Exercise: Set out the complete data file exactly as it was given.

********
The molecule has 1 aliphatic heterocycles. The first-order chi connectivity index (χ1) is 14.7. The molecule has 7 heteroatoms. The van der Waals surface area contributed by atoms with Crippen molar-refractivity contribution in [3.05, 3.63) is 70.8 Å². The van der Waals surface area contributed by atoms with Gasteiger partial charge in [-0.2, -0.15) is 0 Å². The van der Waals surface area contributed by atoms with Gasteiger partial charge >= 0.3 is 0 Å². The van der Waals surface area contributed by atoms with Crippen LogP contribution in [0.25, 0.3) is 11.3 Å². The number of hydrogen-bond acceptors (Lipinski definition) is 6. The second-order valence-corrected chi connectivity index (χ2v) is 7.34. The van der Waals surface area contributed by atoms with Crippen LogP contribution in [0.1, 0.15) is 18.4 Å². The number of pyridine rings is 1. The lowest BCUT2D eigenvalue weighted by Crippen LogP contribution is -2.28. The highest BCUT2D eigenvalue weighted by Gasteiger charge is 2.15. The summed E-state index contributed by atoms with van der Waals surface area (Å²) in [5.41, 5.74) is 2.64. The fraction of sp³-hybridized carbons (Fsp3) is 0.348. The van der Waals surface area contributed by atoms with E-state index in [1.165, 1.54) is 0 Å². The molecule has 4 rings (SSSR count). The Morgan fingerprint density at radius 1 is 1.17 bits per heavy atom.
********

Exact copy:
The molecule has 1 aliphatic heterocycles. The first-order chi connectivity index (χ1) is 14.7. The molecule has 7 heteroatoms. The van der Waals surface area contributed by atoms with Crippen molar-refractivity contribution in [3.05, 3.63) is 70.8 Å². The van der Waals surface area contributed by atoms with Gasteiger partial charge in [-0.2, -0.15) is 0 Å². The van der Waals surface area contributed by atoms with Gasteiger partial charge >= 0.3 is 0 Å². The van der Waals surface area contributed by atoms with Crippen LogP contribution in [0.25, 0.3) is 11.3 Å². The number of hydrogen-bond acceptors (Lipinski definition) is 6. The second-order valence-corrected chi connectivity index (χ2v) is 7.34. The van der Waals surface area contributed by atoms with Crippen LogP contribution in [0.1, 0.15) is 18.4 Å². The number of pyridine rings is 1. The lowest BCUT2D eigenvalue weighted by Crippen LogP contribution is -2.28. The highest BCUT2D eigenvalue weighted by Gasteiger charge is 2.15. The summed E-state index contributed by atoms with van der Waals surface area (Å²) in [5.41, 5.74) is 2.64. The fraction of sp³-hybridized carbons (Fsp3) is 0.348. The van der Waals surface area contributed by atoms with E-state index in [1.165, 1.54) is 0 Å². The molecule has 4 rings (SSSR count). The Morgan fingerprint density at radius 1 is 1.17 bits per heavy atom.